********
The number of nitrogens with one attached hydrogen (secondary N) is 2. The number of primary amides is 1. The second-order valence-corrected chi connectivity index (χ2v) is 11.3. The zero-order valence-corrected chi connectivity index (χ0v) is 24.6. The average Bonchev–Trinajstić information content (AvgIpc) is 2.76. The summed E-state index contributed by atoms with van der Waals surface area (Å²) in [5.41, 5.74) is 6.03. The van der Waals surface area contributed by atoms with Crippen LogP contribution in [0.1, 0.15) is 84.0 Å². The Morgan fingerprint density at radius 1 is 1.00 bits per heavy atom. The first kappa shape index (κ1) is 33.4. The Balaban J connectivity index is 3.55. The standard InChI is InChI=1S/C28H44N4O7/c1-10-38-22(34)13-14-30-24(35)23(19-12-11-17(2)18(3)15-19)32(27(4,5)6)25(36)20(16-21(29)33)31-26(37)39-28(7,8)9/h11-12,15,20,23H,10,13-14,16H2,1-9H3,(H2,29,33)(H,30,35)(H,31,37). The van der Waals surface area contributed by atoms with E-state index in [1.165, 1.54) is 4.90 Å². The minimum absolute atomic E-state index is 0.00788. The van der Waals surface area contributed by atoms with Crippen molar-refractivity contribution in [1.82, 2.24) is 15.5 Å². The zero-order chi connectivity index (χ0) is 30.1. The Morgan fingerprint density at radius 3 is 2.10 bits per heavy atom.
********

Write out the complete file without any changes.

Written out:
The number of nitrogens with one attached hydrogen (secondary N) is 2. The number of primary amides is 1. The second-order valence-corrected chi connectivity index (χ2v) is 11.3. The zero-order valence-corrected chi connectivity index (χ0v) is 24.6. The average Bonchev–Trinajstić information content (AvgIpc) is 2.76. The summed E-state index contributed by atoms with van der Waals surface area (Å²) in [5.41, 5.74) is 6.03. The van der Waals surface area contributed by atoms with Crippen LogP contribution in [0.1, 0.15) is 84.0 Å². The Morgan fingerprint density at radius 1 is 1.00 bits per heavy atom. The first kappa shape index (κ1) is 33.4. The Balaban J connectivity index is 3.55. The standard InChI is InChI=1S/C28H44N4O7/c1-10-38-22(34)13-14-30-24(35)23(19-12-11-17(2)18(3)15-19)32(27(4,5)6)25(36)20(16-21(29)33)31-26(37)39-28(7,8)9/h11-12,15,20,23H,10,13-14,16H2,1-9H3,(H2,29,33)(H,30,35)(H,31,37). The van der Waals surface area contributed by atoms with E-state index in [1.165, 1.54) is 4.90 Å². The minimum absolute atomic E-state index is 0.00788. The van der Waals surface area contributed by atoms with Crippen molar-refractivity contribution in [1.82, 2.24) is 15.5 Å². The zero-order chi connectivity index (χ0) is 30.1. The Morgan fingerprint density at radius 3 is 2.10 bits per heavy atom.